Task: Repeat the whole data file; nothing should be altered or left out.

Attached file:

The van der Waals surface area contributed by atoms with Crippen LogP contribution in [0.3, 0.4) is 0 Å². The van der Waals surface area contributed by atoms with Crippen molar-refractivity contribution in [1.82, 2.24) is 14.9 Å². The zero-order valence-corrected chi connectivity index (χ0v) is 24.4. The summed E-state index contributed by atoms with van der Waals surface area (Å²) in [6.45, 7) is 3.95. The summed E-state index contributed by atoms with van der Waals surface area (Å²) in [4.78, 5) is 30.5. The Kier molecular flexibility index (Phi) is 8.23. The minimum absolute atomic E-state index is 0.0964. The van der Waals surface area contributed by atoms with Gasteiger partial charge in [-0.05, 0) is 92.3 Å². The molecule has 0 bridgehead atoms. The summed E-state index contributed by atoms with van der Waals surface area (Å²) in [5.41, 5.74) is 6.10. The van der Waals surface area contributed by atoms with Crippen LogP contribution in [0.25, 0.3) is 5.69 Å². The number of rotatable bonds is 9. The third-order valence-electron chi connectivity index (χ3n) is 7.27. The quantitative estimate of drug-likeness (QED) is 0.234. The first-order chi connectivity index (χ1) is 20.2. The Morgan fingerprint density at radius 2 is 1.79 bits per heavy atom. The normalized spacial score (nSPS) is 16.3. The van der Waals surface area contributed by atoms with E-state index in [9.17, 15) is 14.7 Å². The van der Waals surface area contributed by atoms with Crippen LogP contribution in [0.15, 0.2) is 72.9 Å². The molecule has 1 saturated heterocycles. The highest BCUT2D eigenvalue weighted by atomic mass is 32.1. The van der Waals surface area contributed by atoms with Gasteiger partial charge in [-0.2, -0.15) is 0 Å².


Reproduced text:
The van der Waals surface area contributed by atoms with Crippen LogP contribution in [0.3, 0.4) is 0 Å². The van der Waals surface area contributed by atoms with Crippen molar-refractivity contribution in [1.82, 2.24) is 14.9 Å². The zero-order valence-corrected chi connectivity index (χ0v) is 24.4. The summed E-state index contributed by atoms with van der Waals surface area (Å²) in [6.45, 7) is 3.95. The summed E-state index contributed by atoms with van der Waals surface area (Å²) in [4.78, 5) is 30.5. The Kier molecular flexibility index (Phi) is 8.23. The minimum absolute atomic E-state index is 0.0964. The van der Waals surface area contributed by atoms with Gasteiger partial charge in [-0.05, 0) is 92.3 Å². The molecule has 0 bridgehead atoms. The summed E-state index contributed by atoms with van der Waals surface area (Å²) in [5.41, 5.74) is 6.10. The van der Waals surface area contributed by atoms with Crippen LogP contribution in [0.25, 0.3) is 5.69 Å². The number of rotatable bonds is 9. The third-order valence-electron chi connectivity index (χ3n) is 7.27. The quantitative estimate of drug-likeness (QED) is 0.234. The first-order chi connectivity index (χ1) is 20.2. The Morgan fingerprint density at radius 2 is 1.79 bits per heavy atom. The normalized spacial score (nSPS) is 16.3. The van der Waals surface area contributed by atoms with E-state index in [9.17, 15) is 14.7 Å². The van der Waals surface area contributed by atoms with Crippen LogP contribution in [0.15, 0.2) is 72.9 Å². The molecule has 1 saturated heterocycles. The highest BCUT2D eigenvalue weighted by atomic mass is 32.1. The van der Waals surface area contributed by atoms with Gasteiger partial charge in [-0.2, -0.15) is 0 Å².